Privacy on parade - RSA

Privacy on parade


Next Friday I am speaking at a conference on privacy at Leeds University. I am honoured to be asked and always enjoy going back to the city I lived in for two years when I was nine (I still remember crying myself to sleep when Leeds United lost their FA Cup Final replay to Chelsea and thus ended empty handed a season in which the treble had looked possible).

But I am a bit worried. Not only is the event the day after my annual lecture but it clashes with England’s second World Cup game. What is more the conference boasts a star studded line up of international experts on privacy included former Reith lecturer, Professor Onora O’Neill. But the biggest problem – and the thing on which I need help from readers – is that I have never really got this privacy thing.

For example, while I am happy to be convinced that CCTV doesn’t work (perhaps on the same basis that safety belts make people drive faster and kill more pedestrians), I have never really understood why people object to being filmed when they are in public spaces. Isn’t the whole point about a public space that it is, well, public? As for shopping malls and car parks, I guess if I go on someone else’s property I should be willing to accept that they might want to keep an eye on me.

I’m just as illiberal and obtuse when it comes to the DNA database. After all, I let the authorities (and almost anyone else who asks) know my date of birth, height, eye colour, address etc. What’s so different about my DNA? And if it helps us catch a few criminals or - more importantly – lets some people who have been wrongly convicted go free that seems good to me.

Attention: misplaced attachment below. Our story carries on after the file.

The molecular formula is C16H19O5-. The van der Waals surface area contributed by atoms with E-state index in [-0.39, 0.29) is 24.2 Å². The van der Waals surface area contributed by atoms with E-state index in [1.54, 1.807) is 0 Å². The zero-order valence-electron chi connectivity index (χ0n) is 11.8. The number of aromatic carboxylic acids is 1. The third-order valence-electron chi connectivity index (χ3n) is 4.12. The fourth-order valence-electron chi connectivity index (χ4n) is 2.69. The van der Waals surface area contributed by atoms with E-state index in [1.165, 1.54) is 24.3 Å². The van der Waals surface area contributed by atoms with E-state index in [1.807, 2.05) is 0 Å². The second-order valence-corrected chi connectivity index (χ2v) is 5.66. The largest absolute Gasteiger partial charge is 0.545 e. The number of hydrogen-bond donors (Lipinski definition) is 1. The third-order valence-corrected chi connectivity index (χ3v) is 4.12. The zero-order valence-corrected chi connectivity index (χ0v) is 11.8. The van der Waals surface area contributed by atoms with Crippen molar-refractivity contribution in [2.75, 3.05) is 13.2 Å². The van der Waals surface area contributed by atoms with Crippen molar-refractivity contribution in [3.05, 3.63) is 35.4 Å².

Of course, I want the data on me to be accurate, I want to know who can get access to it and I want to be able to appeal if something on my file is unfair. But beyond that I’m quite relaxed about what information the Government holds. After all the data bases that could have the biggest impact on us - our Google searches, our social networks and our credit rating – are nothing to do with ‘the authorities’.

But I’m sure I am being hopelessly naïve; underestimating the scope for abuse by a state which combines malevolence with incompetence (or was that just the last Government?). So help me out, dear readers. If I don’t perform on the 18th they might make me miss the first half.

Be the first to write a comment


Please login to post a comment or reply

Don't have an account? Click here to register.

Related articles

  • Nine famous female Fellows inspiring inclusion

    Dean Samways

    International Women’s Day 2024 invites us to imagine a world where all genders enjoy equality. Where prejudice and discrimination no longer exist. This is the world our work is helping deliver to this and future generations.

  • Fellows Festival 2024: changemaking for the future

    Mike Thatcher

    The 2024 Fellows Festival was the biggest and boldest so far, with a diverse range of high-profile speakers offering remarkable stories of courageous acts to make the world a better place.

  • Inspired by nature

    Rebecca Ford Alessandra Tombazzi Penny Hay

    Our Playful green planet team summarises a ‘lunch and learn’ at RSA House that focused on how the influence of nature can benefit a child’s development.